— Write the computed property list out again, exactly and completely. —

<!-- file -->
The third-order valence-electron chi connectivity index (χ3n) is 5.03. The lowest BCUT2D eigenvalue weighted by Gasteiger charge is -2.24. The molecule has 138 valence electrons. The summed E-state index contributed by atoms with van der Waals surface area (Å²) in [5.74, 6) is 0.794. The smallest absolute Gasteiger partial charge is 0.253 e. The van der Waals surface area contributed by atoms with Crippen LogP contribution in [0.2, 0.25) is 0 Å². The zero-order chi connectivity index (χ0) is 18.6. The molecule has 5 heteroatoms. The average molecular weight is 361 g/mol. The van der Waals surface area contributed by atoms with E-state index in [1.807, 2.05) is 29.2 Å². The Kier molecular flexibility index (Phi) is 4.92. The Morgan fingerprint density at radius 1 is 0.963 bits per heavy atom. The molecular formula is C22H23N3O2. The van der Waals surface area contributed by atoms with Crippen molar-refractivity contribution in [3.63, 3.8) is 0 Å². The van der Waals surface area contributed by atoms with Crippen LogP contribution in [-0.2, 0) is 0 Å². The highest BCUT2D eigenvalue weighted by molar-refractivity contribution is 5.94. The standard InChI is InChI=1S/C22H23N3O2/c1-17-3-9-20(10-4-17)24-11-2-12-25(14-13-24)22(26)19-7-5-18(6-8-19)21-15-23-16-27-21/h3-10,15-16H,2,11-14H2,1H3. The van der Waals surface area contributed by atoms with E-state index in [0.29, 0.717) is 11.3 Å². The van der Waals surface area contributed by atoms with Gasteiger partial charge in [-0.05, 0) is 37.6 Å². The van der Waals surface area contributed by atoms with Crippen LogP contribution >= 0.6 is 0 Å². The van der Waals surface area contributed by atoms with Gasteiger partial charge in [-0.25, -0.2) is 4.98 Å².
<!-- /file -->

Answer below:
The third-order valence-electron chi connectivity index (χ3n) is 5.03. The lowest BCUT2D eigenvalue weighted by Gasteiger charge is -2.24. The molecule has 138 valence electrons. The summed E-state index contributed by atoms with van der Waals surface area (Å²) in [5.74, 6) is 0.794. The smallest absolute Gasteiger partial charge is 0.253 e. The van der Waals surface area contributed by atoms with Crippen LogP contribution in [0.2, 0.25) is 0 Å². The zero-order chi connectivity index (χ0) is 18.6. The molecule has 5 heteroatoms. The average molecular weight is 361 g/mol. The van der Waals surface area contributed by atoms with E-state index in [1.807, 2.05) is 29.2 Å². The Kier molecular flexibility index (Phi) is 4.92. The Morgan fingerprint density at radius 1 is 0.963 bits per heavy atom. The molecular formula is C22H23N3O2. The van der Waals surface area contributed by atoms with Crippen molar-refractivity contribution in [3.63, 3.8) is 0 Å². The van der Waals surface area contributed by atoms with Crippen LogP contribution in [-0.2, 0) is 0 Å². The highest BCUT2D eigenvalue weighted by molar-refractivity contribution is 5.94. The standard InChI is InChI=1S/C22H23N3O2/c1-17-3-9-20(10-4-17)24-11-2-12-25(14-13-24)22(26)19-7-5-18(6-8-19)21-15-23-16-27-21/h3-10,15-16H,2,11-14H2,1H3. The van der Waals surface area contributed by atoms with E-state index in [0.29, 0.717) is 11.3 Å². The van der Waals surface area contributed by atoms with Gasteiger partial charge in [-0.05, 0) is 37.6 Å². The van der Waals surface area contributed by atoms with Crippen LogP contribution >= 0.6 is 0 Å². The van der Waals surface area contributed by atoms with Gasteiger partial charge in [-0.25, -0.2) is 4.98 Å².